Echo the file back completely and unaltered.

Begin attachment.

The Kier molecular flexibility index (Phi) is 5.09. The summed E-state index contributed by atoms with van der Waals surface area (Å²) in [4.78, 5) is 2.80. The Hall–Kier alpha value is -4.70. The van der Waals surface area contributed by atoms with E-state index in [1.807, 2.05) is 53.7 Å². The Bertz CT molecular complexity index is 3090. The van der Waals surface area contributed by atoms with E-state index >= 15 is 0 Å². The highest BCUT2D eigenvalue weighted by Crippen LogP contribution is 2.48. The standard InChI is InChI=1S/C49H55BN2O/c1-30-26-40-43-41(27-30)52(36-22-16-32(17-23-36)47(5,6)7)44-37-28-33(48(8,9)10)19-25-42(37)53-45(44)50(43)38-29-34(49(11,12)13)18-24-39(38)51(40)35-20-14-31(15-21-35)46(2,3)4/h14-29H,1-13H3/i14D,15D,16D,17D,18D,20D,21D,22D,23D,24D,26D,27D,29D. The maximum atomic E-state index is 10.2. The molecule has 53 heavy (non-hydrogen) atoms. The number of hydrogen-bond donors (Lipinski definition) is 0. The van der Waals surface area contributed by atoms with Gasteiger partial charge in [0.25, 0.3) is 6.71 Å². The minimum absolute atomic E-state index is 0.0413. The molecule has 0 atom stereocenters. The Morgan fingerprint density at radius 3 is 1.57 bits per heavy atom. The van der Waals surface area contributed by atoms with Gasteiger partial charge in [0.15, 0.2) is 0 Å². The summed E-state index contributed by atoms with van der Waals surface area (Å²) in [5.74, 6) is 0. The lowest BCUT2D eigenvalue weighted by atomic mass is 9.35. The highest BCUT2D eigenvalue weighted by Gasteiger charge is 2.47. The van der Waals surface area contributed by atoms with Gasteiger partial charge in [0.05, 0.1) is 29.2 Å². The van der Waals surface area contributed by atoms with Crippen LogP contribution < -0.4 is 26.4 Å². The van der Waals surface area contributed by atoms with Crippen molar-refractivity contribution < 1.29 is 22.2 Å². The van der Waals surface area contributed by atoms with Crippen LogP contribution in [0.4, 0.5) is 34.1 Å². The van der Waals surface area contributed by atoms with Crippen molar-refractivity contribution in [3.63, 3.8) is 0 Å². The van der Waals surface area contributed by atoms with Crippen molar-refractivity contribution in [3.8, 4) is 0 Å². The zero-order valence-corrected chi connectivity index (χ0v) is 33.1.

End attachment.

The Kier molecular flexibility index (Phi) is 5.09. The summed E-state index contributed by atoms with van der Waals surface area (Å²) in [4.78, 5) is 2.80. The Hall–Kier alpha value is -4.70. The van der Waals surface area contributed by atoms with E-state index in [1.807, 2.05) is 53.7 Å². The Bertz CT molecular complexity index is 3090. The van der Waals surface area contributed by atoms with E-state index >= 15 is 0 Å². The highest BCUT2D eigenvalue weighted by Crippen LogP contribution is 2.48. The standard InChI is InChI=1S/C49H55BN2O/c1-30-26-40-43-41(27-30)52(36-22-16-32(17-23-36)47(5,6)7)44-37-28-33(48(8,9)10)19-25-42(37)53-45(44)50(43)38-29-34(49(11,12)13)18-24-39(38)51(40)35-20-14-31(15-21-35)46(2,3)4/h14-29H,1-13H3/i14D,15D,16D,17D,18D,20D,21D,22D,23D,24D,26D,27D,29D. The maximum atomic E-state index is 10.2. The molecule has 53 heavy (non-hydrogen) atoms. The number of hydrogen-bond donors (Lipinski definition) is 0. The van der Waals surface area contributed by atoms with Gasteiger partial charge in [0.25, 0.3) is 6.71 Å². The minimum absolute atomic E-state index is 0.0413. The molecule has 0 atom stereocenters. The Morgan fingerprint density at radius 3 is 1.57 bits per heavy atom. The van der Waals surface area contributed by atoms with Gasteiger partial charge in [0.15, 0.2) is 0 Å². The summed E-state index contributed by atoms with van der Waals surface area (Å²) in [5.74, 6) is 0. The lowest BCUT2D eigenvalue weighted by atomic mass is 9.35. The highest BCUT2D eigenvalue weighted by Gasteiger charge is 2.47. The van der Waals surface area contributed by atoms with Gasteiger partial charge in [0.05, 0.1) is 29.2 Å². The van der Waals surface area contributed by atoms with Crippen LogP contribution < -0.4 is 26.4 Å². The van der Waals surface area contributed by atoms with Crippen molar-refractivity contribution < 1.29 is 22.2 Å². The van der Waals surface area contributed by atoms with Crippen LogP contribution in [0.4, 0.5) is 34.1 Å². The van der Waals surface area contributed by atoms with Crippen molar-refractivity contribution in [3.63, 3.8) is 0 Å². The van der Waals surface area contributed by atoms with Crippen molar-refractivity contribution in [3.8, 4) is 0 Å². The zero-order valence-corrected chi connectivity index (χ0v) is 33.1.